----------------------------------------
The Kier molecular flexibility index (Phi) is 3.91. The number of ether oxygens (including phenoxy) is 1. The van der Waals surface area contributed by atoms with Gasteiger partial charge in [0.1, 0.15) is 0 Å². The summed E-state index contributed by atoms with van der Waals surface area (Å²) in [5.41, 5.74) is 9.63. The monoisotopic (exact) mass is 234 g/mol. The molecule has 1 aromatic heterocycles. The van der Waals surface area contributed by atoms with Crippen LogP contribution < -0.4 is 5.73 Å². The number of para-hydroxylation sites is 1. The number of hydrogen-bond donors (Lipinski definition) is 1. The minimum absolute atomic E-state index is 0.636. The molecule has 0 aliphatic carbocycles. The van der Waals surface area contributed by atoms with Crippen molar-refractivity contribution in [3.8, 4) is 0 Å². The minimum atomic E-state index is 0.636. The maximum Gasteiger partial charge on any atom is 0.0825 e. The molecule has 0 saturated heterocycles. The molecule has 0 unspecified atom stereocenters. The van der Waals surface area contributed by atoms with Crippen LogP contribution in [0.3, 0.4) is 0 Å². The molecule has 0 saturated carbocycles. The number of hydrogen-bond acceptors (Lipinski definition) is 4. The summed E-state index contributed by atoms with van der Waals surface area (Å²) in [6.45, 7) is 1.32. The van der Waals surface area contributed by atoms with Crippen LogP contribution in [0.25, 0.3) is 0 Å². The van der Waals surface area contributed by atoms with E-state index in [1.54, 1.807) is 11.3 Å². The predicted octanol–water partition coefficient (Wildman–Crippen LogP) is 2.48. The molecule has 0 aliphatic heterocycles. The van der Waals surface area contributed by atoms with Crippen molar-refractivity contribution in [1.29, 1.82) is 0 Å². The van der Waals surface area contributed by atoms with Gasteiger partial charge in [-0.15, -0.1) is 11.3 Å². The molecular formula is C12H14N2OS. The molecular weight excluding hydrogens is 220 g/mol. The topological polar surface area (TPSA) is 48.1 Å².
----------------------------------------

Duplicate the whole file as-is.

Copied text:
The Kier molecular flexibility index (Phi) is 3.91. The number of ether oxygens (including phenoxy) is 1. The van der Waals surface area contributed by atoms with Gasteiger partial charge in [0.1, 0.15) is 0 Å². The summed E-state index contributed by atoms with van der Waals surface area (Å²) in [5.41, 5.74) is 9.63. The monoisotopic (exact) mass is 234 g/mol. The molecule has 1 aromatic heterocycles. The van der Waals surface area contributed by atoms with Crippen LogP contribution < -0.4 is 5.73 Å². The number of para-hydroxylation sites is 1. The number of hydrogen-bond donors (Lipinski definition) is 1. The minimum absolute atomic E-state index is 0.636. The molecule has 0 aliphatic carbocycles. The van der Waals surface area contributed by atoms with Crippen molar-refractivity contribution in [3.8, 4) is 0 Å². The minimum atomic E-state index is 0.636. The maximum Gasteiger partial charge on any atom is 0.0825 e. The molecule has 0 saturated heterocycles. The molecule has 0 unspecified atom stereocenters. The van der Waals surface area contributed by atoms with Crippen LogP contribution in [0.3, 0.4) is 0 Å². The molecule has 0 saturated carbocycles. The number of hydrogen-bond acceptors (Lipinski definition) is 4. The summed E-state index contributed by atoms with van der Waals surface area (Å²) in [6.45, 7) is 1.32. The van der Waals surface area contributed by atoms with Crippen LogP contribution in [0.25, 0.3) is 0 Å². The van der Waals surface area contributed by atoms with E-state index in [1.54, 1.807) is 11.3 Å². The predicted octanol–water partition coefficient (Wildman–Crippen LogP) is 2.48. The molecule has 0 aliphatic heterocycles. The van der Waals surface area contributed by atoms with Crippen molar-refractivity contribution in [1.29, 1.82) is 0 Å². The van der Waals surface area contributed by atoms with Gasteiger partial charge in [-0.15, -0.1) is 11.3 Å². The molecular formula is C12H14N2OS. The molecular weight excluding hydrogens is 220 g/mol. The topological polar surface area (TPSA) is 48.1 Å².